From the Rock Island Argus, January 16, 1914. By Henry Howland.
She was so gentle and so fair
That just to see her made me glad;
She spoke in accents sweet and rare,
And praised the talent that I had;
The admiration in her look
Awoke my pride and made me strut;
I gave to her my latest book,
Its precious pages still uncut.
She took it with such pure delight
That pleasure lingered in my breast;
I thanked the gods that I could write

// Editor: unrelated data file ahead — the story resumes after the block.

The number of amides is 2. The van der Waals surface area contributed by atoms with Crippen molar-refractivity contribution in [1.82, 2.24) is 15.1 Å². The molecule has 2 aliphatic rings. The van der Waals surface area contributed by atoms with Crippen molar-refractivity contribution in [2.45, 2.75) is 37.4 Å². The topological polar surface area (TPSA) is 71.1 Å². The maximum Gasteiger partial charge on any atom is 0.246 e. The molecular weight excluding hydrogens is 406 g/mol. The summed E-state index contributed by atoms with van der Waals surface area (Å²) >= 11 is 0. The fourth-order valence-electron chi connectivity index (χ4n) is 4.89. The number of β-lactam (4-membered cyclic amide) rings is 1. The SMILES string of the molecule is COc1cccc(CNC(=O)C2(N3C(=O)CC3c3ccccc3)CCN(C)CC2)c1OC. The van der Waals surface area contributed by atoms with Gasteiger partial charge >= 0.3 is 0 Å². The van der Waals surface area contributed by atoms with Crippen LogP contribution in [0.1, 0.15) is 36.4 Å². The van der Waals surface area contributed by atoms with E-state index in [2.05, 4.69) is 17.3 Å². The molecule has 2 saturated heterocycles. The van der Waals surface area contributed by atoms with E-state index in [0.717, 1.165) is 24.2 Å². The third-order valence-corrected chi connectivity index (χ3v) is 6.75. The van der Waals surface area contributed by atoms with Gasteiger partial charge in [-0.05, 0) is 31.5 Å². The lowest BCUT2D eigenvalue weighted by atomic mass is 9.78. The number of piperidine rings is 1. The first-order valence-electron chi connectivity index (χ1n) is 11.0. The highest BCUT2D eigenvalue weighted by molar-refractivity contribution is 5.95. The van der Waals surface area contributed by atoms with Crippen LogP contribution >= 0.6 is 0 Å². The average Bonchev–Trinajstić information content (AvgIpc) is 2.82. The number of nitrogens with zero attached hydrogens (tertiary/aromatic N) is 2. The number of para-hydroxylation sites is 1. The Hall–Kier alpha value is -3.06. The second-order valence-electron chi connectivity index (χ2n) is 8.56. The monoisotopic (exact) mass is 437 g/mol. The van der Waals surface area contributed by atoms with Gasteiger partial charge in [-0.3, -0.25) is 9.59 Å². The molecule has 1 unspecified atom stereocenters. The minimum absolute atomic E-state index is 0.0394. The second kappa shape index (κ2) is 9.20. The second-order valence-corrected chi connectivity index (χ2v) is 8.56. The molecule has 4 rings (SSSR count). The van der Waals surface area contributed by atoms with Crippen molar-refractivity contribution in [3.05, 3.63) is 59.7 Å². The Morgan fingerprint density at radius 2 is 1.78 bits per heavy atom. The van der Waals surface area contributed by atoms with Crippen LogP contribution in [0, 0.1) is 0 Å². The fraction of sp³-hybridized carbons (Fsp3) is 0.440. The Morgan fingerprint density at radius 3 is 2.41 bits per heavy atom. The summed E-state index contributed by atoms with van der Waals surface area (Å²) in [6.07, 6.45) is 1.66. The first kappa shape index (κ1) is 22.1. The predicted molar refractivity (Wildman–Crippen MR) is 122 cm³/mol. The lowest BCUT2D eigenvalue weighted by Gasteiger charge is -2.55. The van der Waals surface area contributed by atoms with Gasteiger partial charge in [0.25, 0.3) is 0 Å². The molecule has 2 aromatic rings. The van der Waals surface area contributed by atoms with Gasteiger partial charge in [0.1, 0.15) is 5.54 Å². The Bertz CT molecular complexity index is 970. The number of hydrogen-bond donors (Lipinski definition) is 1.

And that the book contained my best;
She held it as a precious thing—
Indeed, she pressed it to her heart,
And set my own heart fluttering
By sweetly dwelling on my art.
She was so graceful, so sublime
That I was filled with sudden joy;
My cares took flight and for a time
I was again a blushing boy;
She sweetly spoke about the glee
That presently should be her own
In conning my brave lines when she
Could be unhindered and alone.
Ah! That was three long years ago!
I called upon her yesterday;
My book was on the stand, and so
I picked it up from where it lay;
I felt the old joy in my heart,
The sweet old thrill of boyhood—but
’Twas doomed to suddenly depart;
The pages all remained uncut.